Sanremo, February 2024 – The annual Italian music festival has just ended, leaving behind a…
In Liberia, a strong signal against corruption has been sent, but the risk of a power transfer looms. On November 18, 2023, President George Manneh Weah delivered an unexpected speech on Friday night, recognizing defeat before the outcome of the runoff was final. Weah stated, “This is the moment to acknowledge defeat. It’s time to place our country above politics and patriotism ahead of personal interest. I remain your president until the transfer of power, and I will continue to work for the good of Liberia. Let’s heal divisions and unite as a nation and a cohesive people.”
The words of the outgoing president, spoken in a heartfelt speech even before the final outcome of the runoff (the latest data reported by the National Electoral Commission (NEC) pertains to 98.56% of the votes counted, with Boakai having 50.89% of the preferences against Weah’s 49.11%), acknowledging defeat, came unexpectedly.
Recognizing the victory of the contender, former Vice President Joseph Boakai, seemed more like an act to pacify spirits after an extremely tough and complex election campaign, rather than an admission of defeat.
“Tonight, as we acknowledge the results, we attest that the true winner of these elections is the people of Liberia. Through your peaceful and orderly exercise of the constitutional right to vote, you have once again demonstrated your commitment to the democratic principles that bind us together as a nation.”
In short, President Weah affirmed the peaceful conduct of the 2023 presidential elections under his leadership.
“The vote was organized with the promise of fairness, peace, inclusivity, transparency, and credibility. I am proud to say that we have upheld this commitment. The Liberian people have spoken, and we have heard their voice.”
What the outgoing Liberian head of state cannot recognize is that voters wanted to send a clear message to the political establishment.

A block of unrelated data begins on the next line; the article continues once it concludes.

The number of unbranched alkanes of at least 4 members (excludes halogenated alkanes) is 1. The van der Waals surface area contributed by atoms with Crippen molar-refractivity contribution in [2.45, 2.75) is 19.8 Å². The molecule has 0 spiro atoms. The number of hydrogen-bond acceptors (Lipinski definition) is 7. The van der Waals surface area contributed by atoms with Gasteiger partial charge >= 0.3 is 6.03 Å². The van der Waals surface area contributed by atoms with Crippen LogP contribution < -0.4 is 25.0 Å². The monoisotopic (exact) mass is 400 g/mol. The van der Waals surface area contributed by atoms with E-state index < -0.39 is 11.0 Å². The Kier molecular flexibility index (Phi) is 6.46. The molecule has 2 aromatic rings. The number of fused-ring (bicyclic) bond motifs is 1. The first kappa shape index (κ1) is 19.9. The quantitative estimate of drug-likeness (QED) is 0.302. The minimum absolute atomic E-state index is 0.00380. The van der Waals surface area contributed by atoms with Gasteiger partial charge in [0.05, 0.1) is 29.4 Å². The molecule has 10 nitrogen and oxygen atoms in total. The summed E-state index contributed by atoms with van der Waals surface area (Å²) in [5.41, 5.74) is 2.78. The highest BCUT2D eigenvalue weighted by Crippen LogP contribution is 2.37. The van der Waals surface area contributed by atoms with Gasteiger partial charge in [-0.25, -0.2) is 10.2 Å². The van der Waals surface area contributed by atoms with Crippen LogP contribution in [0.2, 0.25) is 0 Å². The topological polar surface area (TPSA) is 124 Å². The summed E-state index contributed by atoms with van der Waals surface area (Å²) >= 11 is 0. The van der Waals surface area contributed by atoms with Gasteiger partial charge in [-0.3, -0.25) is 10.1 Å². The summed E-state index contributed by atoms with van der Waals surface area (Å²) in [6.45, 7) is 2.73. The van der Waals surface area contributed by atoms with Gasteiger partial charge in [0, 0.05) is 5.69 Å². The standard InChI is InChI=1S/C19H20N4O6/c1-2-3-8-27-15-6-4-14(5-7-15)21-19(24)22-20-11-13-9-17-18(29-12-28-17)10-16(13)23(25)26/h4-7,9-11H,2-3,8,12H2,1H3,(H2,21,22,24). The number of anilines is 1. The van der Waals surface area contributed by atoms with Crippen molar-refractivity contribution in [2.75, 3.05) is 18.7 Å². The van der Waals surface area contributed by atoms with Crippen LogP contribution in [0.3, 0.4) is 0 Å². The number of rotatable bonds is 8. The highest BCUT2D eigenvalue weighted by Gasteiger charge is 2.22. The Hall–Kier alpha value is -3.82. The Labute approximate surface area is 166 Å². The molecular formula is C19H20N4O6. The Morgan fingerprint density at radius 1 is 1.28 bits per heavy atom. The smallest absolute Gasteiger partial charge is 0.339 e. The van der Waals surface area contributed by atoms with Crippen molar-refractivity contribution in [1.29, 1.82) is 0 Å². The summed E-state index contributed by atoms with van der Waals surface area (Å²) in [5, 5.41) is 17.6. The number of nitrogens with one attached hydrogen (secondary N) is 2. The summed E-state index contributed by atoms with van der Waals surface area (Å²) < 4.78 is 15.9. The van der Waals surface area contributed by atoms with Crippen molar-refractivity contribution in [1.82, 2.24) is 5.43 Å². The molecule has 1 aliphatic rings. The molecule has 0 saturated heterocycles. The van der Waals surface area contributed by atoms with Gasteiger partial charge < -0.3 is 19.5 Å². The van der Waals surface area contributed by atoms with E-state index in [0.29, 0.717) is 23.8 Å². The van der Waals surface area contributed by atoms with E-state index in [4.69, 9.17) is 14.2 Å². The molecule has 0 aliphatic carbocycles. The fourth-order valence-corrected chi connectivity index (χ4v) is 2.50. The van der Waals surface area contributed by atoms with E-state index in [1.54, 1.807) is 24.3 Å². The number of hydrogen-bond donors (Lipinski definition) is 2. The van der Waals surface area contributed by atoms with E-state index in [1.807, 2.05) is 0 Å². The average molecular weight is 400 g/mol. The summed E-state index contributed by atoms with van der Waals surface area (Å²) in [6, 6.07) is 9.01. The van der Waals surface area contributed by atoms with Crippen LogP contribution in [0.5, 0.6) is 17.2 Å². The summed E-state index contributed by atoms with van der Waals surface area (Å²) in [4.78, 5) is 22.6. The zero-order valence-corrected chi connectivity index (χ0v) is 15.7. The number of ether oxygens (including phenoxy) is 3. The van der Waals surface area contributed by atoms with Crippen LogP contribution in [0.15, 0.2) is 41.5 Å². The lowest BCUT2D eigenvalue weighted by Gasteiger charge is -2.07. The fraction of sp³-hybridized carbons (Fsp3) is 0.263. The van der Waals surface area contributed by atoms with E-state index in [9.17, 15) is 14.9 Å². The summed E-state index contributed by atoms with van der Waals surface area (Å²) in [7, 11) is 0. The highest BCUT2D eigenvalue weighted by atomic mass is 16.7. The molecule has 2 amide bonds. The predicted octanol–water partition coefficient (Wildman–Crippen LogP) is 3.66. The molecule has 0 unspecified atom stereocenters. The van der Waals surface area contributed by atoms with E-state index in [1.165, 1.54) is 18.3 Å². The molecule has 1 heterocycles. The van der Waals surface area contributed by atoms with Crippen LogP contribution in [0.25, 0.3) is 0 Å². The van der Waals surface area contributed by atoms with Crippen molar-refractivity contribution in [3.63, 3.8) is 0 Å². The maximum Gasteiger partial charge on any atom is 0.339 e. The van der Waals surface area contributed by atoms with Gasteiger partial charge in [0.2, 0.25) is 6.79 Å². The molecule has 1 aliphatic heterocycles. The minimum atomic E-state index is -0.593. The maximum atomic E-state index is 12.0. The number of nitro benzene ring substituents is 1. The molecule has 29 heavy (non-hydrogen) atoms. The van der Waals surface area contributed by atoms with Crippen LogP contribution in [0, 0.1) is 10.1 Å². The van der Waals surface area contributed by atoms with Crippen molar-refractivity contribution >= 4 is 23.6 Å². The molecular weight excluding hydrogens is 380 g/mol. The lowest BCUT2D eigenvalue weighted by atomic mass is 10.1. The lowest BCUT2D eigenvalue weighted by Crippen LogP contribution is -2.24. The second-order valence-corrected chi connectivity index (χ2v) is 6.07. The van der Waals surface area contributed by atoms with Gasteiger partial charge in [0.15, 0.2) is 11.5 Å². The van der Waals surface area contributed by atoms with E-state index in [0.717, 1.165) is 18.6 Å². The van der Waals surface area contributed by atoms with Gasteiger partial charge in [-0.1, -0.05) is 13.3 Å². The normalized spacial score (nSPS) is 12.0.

Corrupt and ungovernable elements cannot have a place. If a government fails to move towards a path of responsibility and transparency, it must go home.
And when a country for which the incumbent president had assured “zero tolerance for the dishonest” ranks 142nd out of 180 states in the corruption-free countries index, something clearly must have gone awry.
Weah had promised to combat endemic corruption in the country, but his actions have shown the opposite.
Among the most serious “misdeeds” is the accusation of orchestrating a scandal in 2018 when $100 million in newly printed banknotes disappeared from the Central Bank of Liberia. The opposition accused Weah’s administration of “misuse of public funds.”
In 2022, the United States imposed sanctions on three Liberian government officials, including Weah’s chief of staff, for their “continual involvement in public corruption.”
Further exacerbating the population’s frustration, in the face of evidence of rot in the government, is the progressive economic decline of the country, where the majority of Liberians live in absolute poverty.
The Liberian Civil Society Organization “Naymote Partners for Democratic Development” noted just before the elections that the Liberian president had kept only 24 of the 292 electoral promises made in the previous electoral campaign.
Weah has also been at the center of another storm: an investigation into the deforestation of the largest rainforest in the region.
The investigation revealed “significant large-scale” illegal operations, including forgery and violations of the law by the Liberian government agency responsible for protecting the country’s green areas.
Despite the final report of the investigation “recommending” a special inquiry into what happened to President Weah, he completely ignored the inspectors’ indications and dismissed the appeals from the ambassadors of the European Union, the United States, and the United Kingdom to clarify the matter.
In short, the former footballer turned political leader has never accepted interference in the exercise of power and has done everything to retain it by any means, legal or otherwise.
And this is why the “miracle” of a presidency transition without consequences, like the one between President Ellen Johnson-Sirleaf and Weah in January 2017, a milestone that marked the first peaceful transfer of power since 1944, the first in 73 years, may not be repeated, even though Weah’s surprise move to call Boakai and acknowledge his victory has caused astonishment.
In the next few hours, it will be clear whether the announced “respect for the democratic process that has decided Liberia” will be fully guaranteed.